Gwen Shamblin’s PR department must be celebrating. Score! A heartwarming story from CNN about Maggie and Andy Sorrels, a couple who lost a combined 580 pounds. Here are the before and after shots:
Seems amazing, right? Except that the Sorrels seem to have traded one addiction (food) for another (faith). And that’s not the worst of it. Shamblin’s methods for weight loss seem to have much more to do with group psychology and cult indoctrination than what would normally be labeled as ‘faith.’ It’s interesting that more mainstream Christians seem to be equally outraged. From the Christian site allaboutcults.org:
Followers have to accept Gwen’s belief that to eat outside of the bounds of natural hunger that Gwen has defined is to commit a sin. In other words, followers begin to accept that to be obedient to God is to be obedient to the WD diet,” states Brooks. Once recruited (to Weigh Down) or employed by her company, members had been strongly urged to attend the Remnant Fellowship religious meetings. The Spirit Watch report goes on to say that in time, those who do not attend have been dismissed, resulting in a religious discrimination lawsuits.
Additional testimonies report Remnant’s practices are:
- To downplay scientific and medical community data on diet (this gradually creates mistrust in “outsiders” and loyalty to Shamblin).
- To read and study only the NIV Bible and negate all other materials and commentaries as they present a “false Jesus and false grace message.”
- To misuse Scripture, taken out of context or misinterpreted at Shamblin’s will to fit her program.
- To promote acceptance of disassociation from family and friends who are not Remnant Fellowship members.
- To realize all other modern churches are counterfeit churches.
Not only that, Shamblin doesn’t prohibit the use of radical weight loss tools such as a gastric band. If you’re going to get a gastric band anyway, what’s the point in joining a diet cult? Here’s one story:
“Weight loss advice was overshadowed by the rhetoric implying that overeaters are courting eternal damnation. In class videos, Shamblin was self-righteous, her tone dictatorial. Gradually, I realized that Weigh Down had become a recruitment tool for the church Shamblin founded in 1999.”
To date, approximately 1,200 people have joined Remnant Fellowship; 650 picking up roots and moving closer to Shamblin’s multimillion-dollar estate in Tennessee.
However, Weigh Down and Remnant seem to do more harm to those who join than good. Goals are set, and if they are not met, Newsome said members are told they will go to hell. Guilt and shame are used to keep the members in line, and eternal damnation is said to be the punishment for “overeating.”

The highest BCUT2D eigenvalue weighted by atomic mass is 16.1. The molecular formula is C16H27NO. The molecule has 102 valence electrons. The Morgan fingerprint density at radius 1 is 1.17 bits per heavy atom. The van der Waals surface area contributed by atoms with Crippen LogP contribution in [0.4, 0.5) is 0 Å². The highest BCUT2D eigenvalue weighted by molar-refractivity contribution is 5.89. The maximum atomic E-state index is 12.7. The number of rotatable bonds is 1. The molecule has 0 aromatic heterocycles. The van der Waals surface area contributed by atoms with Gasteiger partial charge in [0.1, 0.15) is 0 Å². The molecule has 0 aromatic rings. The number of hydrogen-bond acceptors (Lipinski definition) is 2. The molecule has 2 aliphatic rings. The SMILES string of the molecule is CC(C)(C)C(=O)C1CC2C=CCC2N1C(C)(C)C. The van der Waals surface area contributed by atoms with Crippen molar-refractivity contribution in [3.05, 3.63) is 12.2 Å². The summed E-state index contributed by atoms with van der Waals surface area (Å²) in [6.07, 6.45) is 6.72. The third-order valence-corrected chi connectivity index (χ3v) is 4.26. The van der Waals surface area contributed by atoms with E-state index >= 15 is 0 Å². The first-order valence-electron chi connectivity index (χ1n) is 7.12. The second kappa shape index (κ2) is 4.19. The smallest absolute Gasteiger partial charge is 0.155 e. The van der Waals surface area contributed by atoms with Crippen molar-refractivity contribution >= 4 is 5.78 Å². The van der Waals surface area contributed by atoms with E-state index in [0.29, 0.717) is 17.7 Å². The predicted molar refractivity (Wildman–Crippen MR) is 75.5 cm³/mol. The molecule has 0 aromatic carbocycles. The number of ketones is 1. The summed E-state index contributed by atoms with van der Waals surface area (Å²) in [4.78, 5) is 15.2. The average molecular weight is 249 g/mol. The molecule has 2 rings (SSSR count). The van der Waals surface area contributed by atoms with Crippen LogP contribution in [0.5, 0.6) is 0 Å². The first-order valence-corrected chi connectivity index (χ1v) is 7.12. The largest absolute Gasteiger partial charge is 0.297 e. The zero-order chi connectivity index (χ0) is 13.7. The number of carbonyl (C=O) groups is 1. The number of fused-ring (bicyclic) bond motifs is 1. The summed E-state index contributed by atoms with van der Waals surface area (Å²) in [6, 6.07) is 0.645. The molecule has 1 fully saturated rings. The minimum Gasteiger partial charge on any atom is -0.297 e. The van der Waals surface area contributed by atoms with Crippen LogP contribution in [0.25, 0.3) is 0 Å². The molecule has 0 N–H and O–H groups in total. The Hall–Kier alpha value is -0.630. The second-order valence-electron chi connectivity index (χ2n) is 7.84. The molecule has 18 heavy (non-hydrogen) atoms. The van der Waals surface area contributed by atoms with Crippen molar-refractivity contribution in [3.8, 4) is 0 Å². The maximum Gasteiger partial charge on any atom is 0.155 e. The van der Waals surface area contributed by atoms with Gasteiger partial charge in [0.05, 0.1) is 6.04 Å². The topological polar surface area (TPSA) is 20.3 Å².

Laura Nichols is a prime example of how dangerous the program can really be for someone’s lifestyle and health.
After attending a Remnant retreat in 2002 (she had been teaching Weigh Down classes since 1998), Nichols left her Southern Baptist church to start a Remnant congregation in Houston.
Newsome reported, “When Nichols weight plateaued at 280 pounds, she says Shamblin chastised her for not losing more and told her to ‘stop being a billboard for sin.’ She had already had a gastric band put in and was eating a saucer of food per meal; now she started eating only nine bites of food a day. She lost 13 pounds in 10 days, bringing her total weight loss to 70 pounds. Church leaders wanted more. ‘Gwen told me to quit eating, that I had enough fat on my body to live off for many years,’ Nichols recalls.”
Cult debunker Rick Ross has a complete profile on Shamblin. None of this is news to me. Cults take advantage of members’ legitimate needs which create their vulnerability (previous post). Unwittingly, however, such seekers contribute directly to building the very organization that feeds on their misery. It would be hard to imagine a worse predator than someone who plays on people’s desperate need to lose weight. The obese are quite literally fighting for their lives.
But Shamblin’s extremism has cost lives, most notably the life of little 8-year-old Josef Smith who died at the hands of his parents in 2003. They were convicted of his murder in February, which was committed through beatings with 12-inch glue sticks (used because they inflicted the maximum pain with the minimum bruising), after having confined the poor little boy in his room for days with only a bible, both ‘disciplines’ endorsed by Shamblin’s Remnant Fellowship church.
These horrendous abuses were documented in a series of exposes by NewsChannel 5 (posted here at Religious Freaks). While Shamblin was not directly implicated in the killing, her methods definitely were. The Newschannel 5 expose caught her lying on tape about instructions she’d given for corporal punishment.
It’s only a matter of time before someone dies from Shamblin’s dietary hijinks. One has to wonder what kind of underground favors traded hands in the newsroom at CNN, or whether reporter Jacqueline Adams is a Remnant Fellowship member–or on their payroll? Why would someone write such a poorly investigated and uncritical story? Was her editor sleeping? Could it be possible Adams just didn’t know? All the options leave CNN with serious egg on its face.